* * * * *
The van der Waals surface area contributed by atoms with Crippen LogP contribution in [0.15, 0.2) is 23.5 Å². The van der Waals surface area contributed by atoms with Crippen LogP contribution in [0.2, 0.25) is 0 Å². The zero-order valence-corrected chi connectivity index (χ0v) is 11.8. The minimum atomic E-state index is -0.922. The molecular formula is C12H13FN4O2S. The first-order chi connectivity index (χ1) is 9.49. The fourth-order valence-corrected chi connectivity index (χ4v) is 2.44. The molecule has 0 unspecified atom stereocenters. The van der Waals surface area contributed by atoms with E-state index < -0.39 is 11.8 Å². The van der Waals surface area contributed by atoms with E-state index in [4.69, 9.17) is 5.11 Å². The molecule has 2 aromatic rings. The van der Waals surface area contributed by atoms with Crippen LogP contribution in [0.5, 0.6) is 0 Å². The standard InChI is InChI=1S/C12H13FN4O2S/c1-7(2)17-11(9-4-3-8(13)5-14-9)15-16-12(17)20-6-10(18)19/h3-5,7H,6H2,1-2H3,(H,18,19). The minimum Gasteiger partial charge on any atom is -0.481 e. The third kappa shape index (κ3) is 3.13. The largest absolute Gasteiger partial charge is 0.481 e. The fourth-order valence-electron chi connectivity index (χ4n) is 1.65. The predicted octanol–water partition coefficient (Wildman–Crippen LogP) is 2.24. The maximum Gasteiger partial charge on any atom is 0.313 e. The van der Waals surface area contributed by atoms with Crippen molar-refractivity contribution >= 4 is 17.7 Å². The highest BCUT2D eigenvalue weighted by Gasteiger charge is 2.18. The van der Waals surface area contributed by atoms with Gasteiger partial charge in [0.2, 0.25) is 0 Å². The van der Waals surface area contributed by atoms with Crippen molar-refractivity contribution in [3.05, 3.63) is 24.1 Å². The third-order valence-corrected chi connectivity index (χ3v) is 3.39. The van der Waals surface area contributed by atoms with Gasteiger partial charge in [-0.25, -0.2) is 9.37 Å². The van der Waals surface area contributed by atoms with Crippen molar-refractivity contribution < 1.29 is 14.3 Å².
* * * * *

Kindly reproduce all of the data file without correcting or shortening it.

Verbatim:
The van der Waals surface area contributed by atoms with Crippen LogP contribution in [0.15, 0.2) is 23.5 Å². The van der Waals surface area contributed by atoms with Crippen LogP contribution in [0.2, 0.25) is 0 Å². The zero-order valence-corrected chi connectivity index (χ0v) is 11.8. The minimum atomic E-state index is -0.922. The molecular formula is C12H13FN4O2S. The first-order chi connectivity index (χ1) is 9.49. The fourth-order valence-corrected chi connectivity index (χ4v) is 2.44. The molecule has 0 unspecified atom stereocenters. The van der Waals surface area contributed by atoms with E-state index < -0.39 is 11.8 Å². The van der Waals surface area contributed by atoms with E-state index in [4.69, 9.17) is 5.11 Å². The molecule has 2 aromatic rings. The van der Waals surface area contributed by atoms with Crippen LogP contribution in [0.5, 0.6) is 0 Å². The standard InChI is InChI=1S/C12H13FN4O2S/c1-7(2)17-11(9-4-3-8(13)5-14-9)15-16-12(17)20-6-10(18)19/h3-5,7H,6H2,1-2H3,(H,18,19). The minimum Gasteiger partial charge on any atom is -0.481 e. The third kappa shape index (κ3) is 3.13. The largest absolute Gasteiger partial charge is 0.481 e. The fourth-order valence-electron chi connectivity index (χ4n) is 1.65. The predicted octanol–water partition coefficient (Wildman–Crippen LogP) is 2.24. The maximum Gasteiger partial charge on any atom is 0.313 e. The van der Waals surface area contributed by atoms with Crippen molar-refractivity contribution >= 4 is 17.7 Å². The highest BCUT2D eigenvalue weighted by Gasteiger charge is 2.18. The van der Waals surface area contributed by atoms with Gasteiger partial charge in [0.2, 0.25) is 0 Å². The van der Waals surface area contributed by atoms with Crippen molar-refractivity contribution in [3.05, 3.63) is 24.1 Å². The third-order valence-corrected chi connectivity index (χ3v) is 3.39. The van der Waals surface area contributed by atoms with Gasteiger partial charge in [-0.25, -0.2) is 9.37 Å². The van der Waals surface area contributed by atoms with Crippen molar-refractivity contribution < 1.29 is 14.3 Å².